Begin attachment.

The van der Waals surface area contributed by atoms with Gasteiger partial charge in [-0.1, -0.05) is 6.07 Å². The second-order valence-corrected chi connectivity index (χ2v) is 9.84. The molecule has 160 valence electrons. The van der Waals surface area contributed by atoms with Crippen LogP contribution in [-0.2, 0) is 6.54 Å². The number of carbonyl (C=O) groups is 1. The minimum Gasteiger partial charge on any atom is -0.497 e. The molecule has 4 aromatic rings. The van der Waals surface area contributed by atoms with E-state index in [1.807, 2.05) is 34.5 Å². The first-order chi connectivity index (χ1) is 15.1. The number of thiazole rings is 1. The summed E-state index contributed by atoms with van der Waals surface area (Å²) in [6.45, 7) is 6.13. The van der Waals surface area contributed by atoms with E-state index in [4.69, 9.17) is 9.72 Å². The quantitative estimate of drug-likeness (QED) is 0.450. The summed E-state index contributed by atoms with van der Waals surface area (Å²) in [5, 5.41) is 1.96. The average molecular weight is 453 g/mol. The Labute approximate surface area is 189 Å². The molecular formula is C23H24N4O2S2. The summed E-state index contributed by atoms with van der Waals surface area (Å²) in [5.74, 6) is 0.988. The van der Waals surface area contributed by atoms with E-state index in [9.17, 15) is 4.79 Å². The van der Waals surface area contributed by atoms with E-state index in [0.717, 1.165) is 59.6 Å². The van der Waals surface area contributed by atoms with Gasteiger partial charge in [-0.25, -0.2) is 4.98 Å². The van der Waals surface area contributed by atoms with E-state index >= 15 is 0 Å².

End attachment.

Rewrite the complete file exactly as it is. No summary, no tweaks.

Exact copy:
The van der Waals surface area contributed by atoms with Gasteiger partial charge in [-0.1, -0.05) is 6.07 Å². The second-order valence-corrected chi connectivity index (χ2v) is 9.84. The molecule has 160 valence electrons. The van der Waals surface area contributed by atoms with Crippen LogP contribution in [-0.2, 0) is 6.54 Å². The number of carbonyl (C=O) groups is 1. The minimum Gasteiger partial charge on any atom is -0.497 e. The molecule has 4 aromatic rings. The van der Waals surface area contributed by atoms with E-state index in [1.807, 2.05) is 34.5 Å². The first-order chi connectivity index (χ1) is 15.1. The number of thiazole rings is 1. The summed E-state index contributed by atoms with van der Waals surface area (Å²) in [6.45, 7) is 6.13. The van der Waals surface area contributed by atoms with E-state index in [4.69, 9.17) is 9.72 Å². The quantitative estimate of drug-likeness (QED) is 0.450. The summed E-state index contributed by atoms with van der Waals surface area (Å²) in [5, 5.41) is 1.96. The average molecular weight is 453 g/mol. The Labute approximate surface area is 189 Å². The molecular formula is C23H24N4O2S2. The summed E-state index contributed by atoms with van der Waals surface area (Å²) in [5.74, 6) is 0.988. The van der Waals surface area contributed by atoms with E-state index in [9.17, 15) is 4.79 Å². The van der Waals surface area contributed by atoms with E-state index in [0.717, 1.165) is 59.6 Å². The van der Waals surface area contributed by atoms with Gasteiger partial charge in [-0.25, -0.2) is 4.98 Å². The van der Waals surface area contributed by atoms with E-state index >= 15 is 0 Å².